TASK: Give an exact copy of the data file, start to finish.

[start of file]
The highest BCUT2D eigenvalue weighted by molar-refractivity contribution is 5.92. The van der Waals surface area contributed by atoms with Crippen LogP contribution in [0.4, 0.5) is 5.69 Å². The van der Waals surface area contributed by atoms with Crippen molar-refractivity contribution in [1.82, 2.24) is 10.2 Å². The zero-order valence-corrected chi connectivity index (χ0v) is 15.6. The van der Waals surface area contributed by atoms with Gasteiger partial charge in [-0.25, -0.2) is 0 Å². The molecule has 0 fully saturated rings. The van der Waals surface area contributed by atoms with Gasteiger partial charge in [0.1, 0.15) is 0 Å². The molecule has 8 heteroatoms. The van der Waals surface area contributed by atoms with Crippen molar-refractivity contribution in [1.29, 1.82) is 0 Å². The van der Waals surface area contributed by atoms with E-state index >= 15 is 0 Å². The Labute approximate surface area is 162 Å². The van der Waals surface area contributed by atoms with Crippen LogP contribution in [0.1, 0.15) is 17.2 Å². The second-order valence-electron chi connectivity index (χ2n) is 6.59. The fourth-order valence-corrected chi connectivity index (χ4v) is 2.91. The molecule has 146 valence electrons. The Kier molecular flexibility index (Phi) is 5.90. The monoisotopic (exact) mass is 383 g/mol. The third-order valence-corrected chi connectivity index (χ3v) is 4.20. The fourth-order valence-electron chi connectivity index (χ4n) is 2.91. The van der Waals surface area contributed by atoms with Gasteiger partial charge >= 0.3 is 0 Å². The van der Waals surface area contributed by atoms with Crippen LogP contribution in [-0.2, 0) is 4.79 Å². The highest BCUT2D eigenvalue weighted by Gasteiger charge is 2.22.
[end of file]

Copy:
The highest BCUT2D eigenvalue weighted by molar-refractivity contribution is 5.92. The van der Waals surface area contributed by atoms with Crippen LogP contribution in [0.4, 0.5) is 5.69 Å². The van der Waals surface area contributed by atoms with Crippen molar-refractivity contribution in [1.82, 2.24) is 10.2 Å². The zero-order valence-corrected chi connectivity index (χ0v) is 15.6. The van der Waals surface area contributed by atoms with Gasteiger partial charge in [-0.25, -0.2) is 0 Å². The molecule has 0 fully saturated rings. The van der Waals surface area contributed by atoms with Gasteiger partial charge in [0.1, 0.15) is 0 Å². The molecule has 8 heteroatoms. The van der Waals surface area contributed by atoms with Crippen molar-refractivity contribution in [1.29, 1.82) is 0 Å². The van der Waals surface area contributed by atoms with E-state index >= 15 is 0 Å². The Labute approximate surface area is 162 Å². The van der Waals surface area contributed by atoms with Crippen LogP contribution in [0.1, 0.15) is 17.2 Å². The second-order valence-electron chi connectivity index (χ2n) is 6.59. The fourth-order valence-corrected chi connectivity index (χ4v) is 2.91. The molecule has 146 valence electrons. The Kier molecular flexibility index (Phi) is 5.90. The monoisotopic (exact) mass is 383 g/mol. The third-order valence-corrected chi connectivity index (χ3v) is 4.20. The fourth-order valence-electron chi connectivity index (χ4n) is 2.91. The van der Waals surface area contributed by atoms with Gasteiger partial charge >= 0.3 is 0 Å². The van der Waals surface area contributed by atoms with Crippen LogP contribution in [-0.2, 0) is 4.79 Å². The highest BCUT2D eigenvalue weighted by Gasteiger charge is 2.22.